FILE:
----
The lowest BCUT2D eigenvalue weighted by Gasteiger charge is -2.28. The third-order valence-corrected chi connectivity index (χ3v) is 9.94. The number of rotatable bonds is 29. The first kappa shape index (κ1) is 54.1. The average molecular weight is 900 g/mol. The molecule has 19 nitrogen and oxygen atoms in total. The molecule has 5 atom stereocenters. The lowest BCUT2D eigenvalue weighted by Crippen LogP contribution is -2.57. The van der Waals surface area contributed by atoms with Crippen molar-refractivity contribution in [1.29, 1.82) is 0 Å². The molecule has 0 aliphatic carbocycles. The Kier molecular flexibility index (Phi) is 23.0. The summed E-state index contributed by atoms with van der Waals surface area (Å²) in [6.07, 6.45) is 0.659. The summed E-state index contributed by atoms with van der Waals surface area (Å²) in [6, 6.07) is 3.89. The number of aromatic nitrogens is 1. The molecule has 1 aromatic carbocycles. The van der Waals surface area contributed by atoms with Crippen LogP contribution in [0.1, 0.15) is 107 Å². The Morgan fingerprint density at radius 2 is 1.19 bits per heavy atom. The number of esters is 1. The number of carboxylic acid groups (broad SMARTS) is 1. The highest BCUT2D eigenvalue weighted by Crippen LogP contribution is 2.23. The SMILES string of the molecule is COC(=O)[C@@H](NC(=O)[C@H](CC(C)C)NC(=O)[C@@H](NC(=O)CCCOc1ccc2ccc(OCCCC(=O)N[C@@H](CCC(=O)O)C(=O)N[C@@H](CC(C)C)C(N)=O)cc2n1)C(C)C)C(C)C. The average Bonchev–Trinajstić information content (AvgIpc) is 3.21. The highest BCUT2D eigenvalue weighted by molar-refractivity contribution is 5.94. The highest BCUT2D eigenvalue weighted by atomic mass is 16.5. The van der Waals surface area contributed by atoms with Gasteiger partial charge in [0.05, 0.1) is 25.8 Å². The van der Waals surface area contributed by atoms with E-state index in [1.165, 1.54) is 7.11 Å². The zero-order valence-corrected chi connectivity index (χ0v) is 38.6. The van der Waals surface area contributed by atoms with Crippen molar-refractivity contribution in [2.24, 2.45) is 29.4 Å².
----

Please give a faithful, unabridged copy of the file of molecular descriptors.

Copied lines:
The lowest BCUT2D eigenvalue weighted by Gasteiger charge is -2.28. The third-order valence-corrected chi connectivity index (χ3v) is 9.94. The number of rotatable bonds is 29. The first kappa shape index (κ1) is 54.1. The average molecular weight is 900 g/mol. The molecule has 19 nitrogen and oxygen atoms in total. The molecule has 5 atom stereocenters. The lowest BCUT2D eigenvalue weighted by Crippen LogP contribution is -2.57. The van der Waals surface area contributed by atoms with Crippen molar-refractivity contribution in [1.29, 1.82) is 0 Å². The molecule has 0 aliphatic carbocycles. The Kier molecular flexibility index (Phi) is 23.0. The summed E-state index contributed by atoms with van der Waals surface area (Å²) in [6.07, 6.45) is 0.659. The summed E-state index contributed by atoms with van der Waals surface area (Å²) in [6, 6.07) is 3.89. The number of aromatic nitrogens is 1. The molecule has 1 aromatic carbocycles. The van der Waals surface area contributed by atoms with Crippen LogP contribution in [0.1, 0.15) is 107 Å². The Morgan fingerprint density at radius 2 is 1.19 bits per heavy atom. The number of esters is 1. The number of carboxylic acid groups (broad SMARTS) is 1. The highest BCUT2D eigenvalue weighted by Crippen LogP contribution is 2.23. The SMILES string of the molecule is COC(=O)[C@@H](NC(=O)[C@H](CC(C)C)NC(=O)[C@@H](NC(=O)CCCOc1ccc2ccc(OCCCC(=O)N[C@@H](CCC(=O)O)C(=O)N[C@@H](CC(C)C)C(N)=O)cc2n1)C(C)C)C(C)C. The average Bonchev–Trinajstić information content (AvgIpc) is 3.21. The highest BCUT2D eigenvalue weighted by molar-refractivity contribution is 5.94. The highest BCUT2D eigenvalue weighted by atomic mass is 16.5. The van der Waals surface area contributed by atoms with Gasteiger partial charge in [0.05, 0.1) is 25.8 Å². The van der Waals surface area contributed by atoms with E-state index in [1.165, 1.54) is 7.11 Å². The zero-order valence-corrected chi connectivity index (χ0v) is 38.6. The van der Waals surface area contributed by atoms with Crippen molar-refractivity contribution in [2.24, 2.45) is 29.4 Å².